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Zhang Ruimin. Photo: Reuters
Zhang Ruimin. Photo: Reuters

Challenge yourself, overcome yourself: Haier’s Zhang Ruimin

If you don't change or transform, you might not look like you've failed, says Haier CEO Zhang

It’s a story that has become part of business folklore in China. In 1985, Zhang Ruimin, the young general manager of loss-making Qingdao Refrigerator Plant (now known as Haier), decided it was time to turn things around. He got his factory workers to smash 76 defective refrigerators with sledgehammers. To drive the point home that there would be no tolerance for low quality, he delivered the first blow himself.

Three decades later, Haier is the world’s largest white goods manufacturer and boasts cutting-edge innovation. Now chief executive officer, Zhang has led the company through several path-breaking business model changes. He is now leading the company through yet another transformation. He is, in essence, “breaking up" the company. The enterprise will, in effect, become an investment platform, and the departments and divisions will be like entrepreneurial teams, which he calls “microenterprises".

Zhang summarizes his management philosophy as: “Challenge yourself, overcome yourself". Edited excerpts from an interview:

Even when Haier was a very small company, you would benchmark it with the best in the world, like GE (General Electric). Also, your strategy was to go to the more advanced countries first. Why?

Compared with those brands, Haier was significantly lagging behind (when I took over). The best way to narrow the gap is to compete with them on the same stage. By doing this, our shortcomings would be exposed. We have learnt a lot from competing with GE and, of course, from cooperating with GE. We absorbed GE’s Six Sigma and many other lessons. For Haier, it was more about learning while competing with those well-established brands.

How did you foresee that the current business model was becoming obsolete?

We felt the threat a few years back and the chief reason is that the boundary between an organization and customers no longer exists. E-commerce platforms are able to reach a broader user base and offer much lower prices. In other words, the Internet blurred the line between organizations and consumers. In a sense, we were forced to make a change. Hence, we came up with the model of connecting orders with personnel because if we want to meet users’ particular needs, we will have to connect the staff with the users. In order to succeed in this, the old structure must be dismantled.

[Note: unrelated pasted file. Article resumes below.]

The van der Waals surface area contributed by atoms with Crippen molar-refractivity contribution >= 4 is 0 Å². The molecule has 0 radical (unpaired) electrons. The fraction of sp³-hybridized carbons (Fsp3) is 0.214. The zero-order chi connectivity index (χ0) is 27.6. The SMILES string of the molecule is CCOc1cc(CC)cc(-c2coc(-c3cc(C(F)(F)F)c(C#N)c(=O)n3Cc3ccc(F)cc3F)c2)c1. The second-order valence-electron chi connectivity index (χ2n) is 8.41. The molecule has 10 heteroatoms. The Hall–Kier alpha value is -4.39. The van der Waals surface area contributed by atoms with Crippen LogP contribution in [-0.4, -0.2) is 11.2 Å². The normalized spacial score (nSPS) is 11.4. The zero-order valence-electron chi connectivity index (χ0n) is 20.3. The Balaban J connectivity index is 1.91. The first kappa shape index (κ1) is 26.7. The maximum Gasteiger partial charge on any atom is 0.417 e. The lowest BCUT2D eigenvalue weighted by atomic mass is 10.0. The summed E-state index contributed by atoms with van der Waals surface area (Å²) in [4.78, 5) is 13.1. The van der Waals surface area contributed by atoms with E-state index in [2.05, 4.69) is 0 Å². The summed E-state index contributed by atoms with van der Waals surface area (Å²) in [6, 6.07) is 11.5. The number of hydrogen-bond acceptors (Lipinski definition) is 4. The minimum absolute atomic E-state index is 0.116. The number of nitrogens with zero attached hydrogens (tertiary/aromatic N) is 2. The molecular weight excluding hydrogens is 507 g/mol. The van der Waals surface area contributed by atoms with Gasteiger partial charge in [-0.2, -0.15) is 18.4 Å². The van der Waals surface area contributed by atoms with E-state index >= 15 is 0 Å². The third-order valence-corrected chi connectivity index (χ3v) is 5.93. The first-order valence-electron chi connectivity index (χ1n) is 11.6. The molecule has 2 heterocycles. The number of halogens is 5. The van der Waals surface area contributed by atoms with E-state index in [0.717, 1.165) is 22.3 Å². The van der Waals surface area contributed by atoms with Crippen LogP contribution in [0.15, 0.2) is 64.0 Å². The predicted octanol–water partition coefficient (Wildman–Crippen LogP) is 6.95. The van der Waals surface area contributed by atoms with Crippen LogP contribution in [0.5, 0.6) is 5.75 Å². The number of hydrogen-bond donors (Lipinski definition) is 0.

You have changed Haier several times already and you are doing it yet another time. How easy is it to mobilize an organization (of 70,000 employees when you started this journey) towards a radically different way of working?

This is a very key issue because transitions will inevitably affect some peoples’ interests. We have many senior executives sitting high on the hierarchy and their status might be lowered after the transition. There also are some people who joined Haier very early and they might be a bit, so to speak, “outdated". They might be left out as time goes by.

The path we took is to change people’s mindset first. Do people agree to transition? They might say no. But if we don’t change, we might end up in a deadlock. A company is like a very delicate machine, which is very dangerous in the Information Age. Now we’ve convinced people that in today’s context, a company must be made of an army of smaller enterprises.

How have your leadership skills evolved during different stages of Haier’s growth?

There actually is a guiding thread right from the beginning. First and foremost, we will always challenge ourselves. This is rarely seen in other enterprises, which stick to the model that made them successful. We have always been a firm believer of the notion that time will always change ahead of us. Hence, if we realize that it is time to change and make a move before the actual change happens, we might still have a chance. So whether we are speaking of leadership style or corporate culture, this is a very critical guideline for us.

Major transitions also create a sense of unease among employees. Comfort zones vanish. To what extent is this healthy or unhealthy?

Although Haier has been through several transitions, the current one is totally different from the previous transitions. We set clear goals for our previous transitions, and we were learning from Japanese or American enterprises, because many big international companies have had similar experiences. However, nobody has experienced the current transition before. We can’t learn from other enterprises at all, so we have to start from scratch. Regarding employees, this has a huge impact on them. In the past, employees would do what they’ve been told, while now they have to build a business of their own. This is extremely different. But we are not transitioning in one go, but gradually letting them adjust to the changes.

How does Haier as an organization view failure?

This is a key issue. If you don’t change or transform, you might not look like you’ve failed. But in that case, the entire organization will become a failure. If you do, failures are inevitable. For me, I need to think of how I can curb the failure ratio. Microenterprises must be industry leaders and they need to be evaluated as well. If the microenterprises are not performing well, they will be told to stop. Now we are trying to keep the number of failed microenterprises as low as possible. Although it sounds easy, the real management is much harder.

Read an unabridged version on www.foundingfuel.com, printed in an exclusive partnership with CKGSB Knowledge.

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